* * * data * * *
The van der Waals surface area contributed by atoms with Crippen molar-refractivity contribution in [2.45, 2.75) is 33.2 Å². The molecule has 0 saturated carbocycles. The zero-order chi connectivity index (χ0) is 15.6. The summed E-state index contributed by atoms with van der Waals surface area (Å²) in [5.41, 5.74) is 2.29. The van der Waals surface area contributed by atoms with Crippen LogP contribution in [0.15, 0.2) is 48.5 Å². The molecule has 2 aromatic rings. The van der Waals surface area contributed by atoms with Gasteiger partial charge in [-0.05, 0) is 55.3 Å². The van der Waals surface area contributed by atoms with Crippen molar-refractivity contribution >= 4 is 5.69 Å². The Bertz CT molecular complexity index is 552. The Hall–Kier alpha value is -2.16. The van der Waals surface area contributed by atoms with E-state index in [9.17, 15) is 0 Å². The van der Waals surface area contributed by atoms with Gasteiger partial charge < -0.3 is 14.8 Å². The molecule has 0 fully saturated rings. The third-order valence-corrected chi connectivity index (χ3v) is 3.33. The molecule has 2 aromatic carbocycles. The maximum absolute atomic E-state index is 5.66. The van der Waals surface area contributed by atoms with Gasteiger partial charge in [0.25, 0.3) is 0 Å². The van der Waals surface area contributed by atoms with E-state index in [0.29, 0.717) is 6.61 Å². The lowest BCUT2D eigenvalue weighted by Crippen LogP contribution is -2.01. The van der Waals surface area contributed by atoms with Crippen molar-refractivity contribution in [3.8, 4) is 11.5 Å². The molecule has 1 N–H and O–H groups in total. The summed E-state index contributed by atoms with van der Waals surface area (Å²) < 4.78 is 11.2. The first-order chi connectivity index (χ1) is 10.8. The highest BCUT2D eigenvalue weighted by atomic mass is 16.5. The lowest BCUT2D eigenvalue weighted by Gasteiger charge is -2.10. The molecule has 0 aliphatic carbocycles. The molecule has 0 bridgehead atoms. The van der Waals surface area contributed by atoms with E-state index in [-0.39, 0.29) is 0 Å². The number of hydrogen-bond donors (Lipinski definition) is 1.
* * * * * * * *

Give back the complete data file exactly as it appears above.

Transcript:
The van der Waals surface area contributed by atoms with Crippen molar-refractivity contribution in [2.45, 2.75) is 33.2 Å². The molecule has 0 saturated carbocycles. The zero-order chi connectivity index (χ0) is 15.6. The summed E-state index contributed by atoms with van der Waals surface area (Å²) in [5.41, 5.74) is 2.29. The van der Waals surface area contributed by atoms with Crippen LogP contribution in [0.15, 0.2) is 48.5 Å². The molecule has 2 aromatic rings. The van der Waals surface area contributed by atoms with Gasteiger partial charge in [-0.05, 0) is 55.3 Å². The van der Waals surface area contributed by atoms with Crippen molar-refractivity contribution >= 4 is 5.69 Å². The Bertz CT molecular complexity index is 552. The Hall–Kier alpha value is -2.16. The van der Waals surface area contributed by atoms with E-state index in [9.17, 15) is 0 Å². The van der Waals surface area contributed by atoms with Gasteiger partial charge < -0.3 is 14.8 Å². The molecule has 0 fully saturated rings. The third-order valence-corrected chi connectivity index (χ3v) is 3.33. The molecule has 2 aromatic carbocycles. The maximum absolute atomic E-state index is 5.66. The van der Waals surface area contributed by atoms with Gasteiger partial charge in [0.25, 0.3) is 0 Å². The van der Waals surface area contributed by atoms with E-state index in [0.29, 0.717) is 6.61 Å². The lowest BCUT2D eigenvalue weighted by Crippen LogP contribution is -2.01. The van der Waals surface area contributed by atoms with Crippen molar-refractivity contribution in [3.8, 4) is 11.5 Å². The molecule has 1 N–H and O–H groups in total. The summed E-state index contributed by atoms with van der Waals surface area (Å²) < 4.78 is 11.2. The first-order chi connectivity index (χ1) is 10.8. The highest BCUT2D eigenvalue weighted by atomic mass is 16.5. The lowest BCUT2D eigenvalue weighted by Gasteiger charge is -2.10. The molecule has 0 aliphatic carbocycles. The molecule has 0 bridgehead atoms. The van der Waals surface area contributed by atoms with E-state index in [-0.39, 0.29) is 0 Å². The number of hydrogen-bond donors (Lipinski definition) is 1.